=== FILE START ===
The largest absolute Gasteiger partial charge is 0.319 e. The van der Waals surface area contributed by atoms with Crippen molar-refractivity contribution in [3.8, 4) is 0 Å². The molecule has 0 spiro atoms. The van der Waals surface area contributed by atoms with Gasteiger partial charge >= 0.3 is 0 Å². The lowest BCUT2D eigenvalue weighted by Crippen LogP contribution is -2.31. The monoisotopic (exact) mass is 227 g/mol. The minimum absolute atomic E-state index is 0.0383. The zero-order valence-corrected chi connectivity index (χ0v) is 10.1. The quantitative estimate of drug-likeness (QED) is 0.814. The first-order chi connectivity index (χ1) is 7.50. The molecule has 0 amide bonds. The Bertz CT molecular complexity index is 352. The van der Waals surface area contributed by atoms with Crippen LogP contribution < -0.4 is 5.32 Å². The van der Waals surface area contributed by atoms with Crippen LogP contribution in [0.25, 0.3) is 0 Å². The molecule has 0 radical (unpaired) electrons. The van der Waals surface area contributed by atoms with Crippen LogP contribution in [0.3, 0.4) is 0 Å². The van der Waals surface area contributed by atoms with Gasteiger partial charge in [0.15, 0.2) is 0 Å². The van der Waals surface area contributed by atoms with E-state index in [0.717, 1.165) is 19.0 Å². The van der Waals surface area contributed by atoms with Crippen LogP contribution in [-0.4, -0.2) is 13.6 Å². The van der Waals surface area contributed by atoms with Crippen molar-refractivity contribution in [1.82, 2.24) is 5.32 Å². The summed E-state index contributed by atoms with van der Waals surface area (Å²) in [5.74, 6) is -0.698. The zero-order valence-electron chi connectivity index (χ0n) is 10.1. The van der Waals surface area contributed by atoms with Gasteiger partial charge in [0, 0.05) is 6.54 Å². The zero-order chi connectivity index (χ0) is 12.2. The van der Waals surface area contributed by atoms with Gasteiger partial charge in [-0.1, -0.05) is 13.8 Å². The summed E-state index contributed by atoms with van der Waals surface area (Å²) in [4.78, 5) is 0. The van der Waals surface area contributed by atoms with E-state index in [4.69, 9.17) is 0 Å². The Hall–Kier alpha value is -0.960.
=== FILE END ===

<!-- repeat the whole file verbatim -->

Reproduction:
The largest absolute Gasteiger partial charge is 0.319 e. The van der Waals surface area contributed by atoms with Crippen molar-refractivity contribution in [3.8, 4) is 0 Å². The molecule has 0 spiro atoms. The van der Waals surface area contributed by atoms with Gasteiger partial charge >= 0.3 is 0 Å². The lowest BCUT2D eigenvalue weighted by Crippen LogP contribution is -2.31. The monoisotopic (exact) mass is 227 g/mol. The minimum absolute atomic E-state index is 0.0383. The zero-order valence-corrected chi connectivity index (χ0v) is 10.1. The quantitative estimate of drug-likeness (QED) is 0.814. The first-order chi connectivity index (χ1) is 7.50. The molecule has 0 amide bonds. The Bertz CT molecular complexity index is 352. The van der Waals surface area contributed by atoms with Crippen LogP contribution < -0.4 is 5.32 Å². The van der Waals surface area contributed by atoms with Crippen LogP contribution in [0.25, 0.3) is 0 Å². The molecule has 0 radical (unpaired) electrons. The van der Waals surface area contributed by atoms with Crippen LogP contribution in [0.3, 0.4) is 0 Å². The van der Waals surface area contributed by atoms with Gasteiger partial charge in [0.15, 0.2) is 0 Å². The van der Waals surface area contributed by atoms with E-state index in [0.717, 1.165) is 19.0 Å². The van der Waals surface area contributed by atoms with Crippen LogP contribution in [-0.4, -0.2) is 13.6 Å². The van der Waals surface area contributed by atoms with Crippen molar-refractivity contribution in [1.82, 2.24) is 5.32 Å². The summed E-state index contributed by atoms with van der Waals surface area (Å²) in [5.74, 6) is -0.698. The zero-order valence-electron chi connectivity index (χ0n) is 10.1. The van der Waals surface area contributed by atoms with Gasteiger partial charge in [0, 0.05) is 6.54 Å². The zero-order chi connectivity index (χ0) is 12.2. The van der Waals surface area contributed by atoms with Gasteiger partial charge in [-0.1, -0.05) is 13.8 Å². The summed E-state index contributed by atoms with van der Waals surface area (Å²) in [4.78, 5) is 0. The van der Waals surface area contributed by atoms with E-state index in [4.69, 9.17) is 0 Å². The Hall–Kier alpha value is -0.960.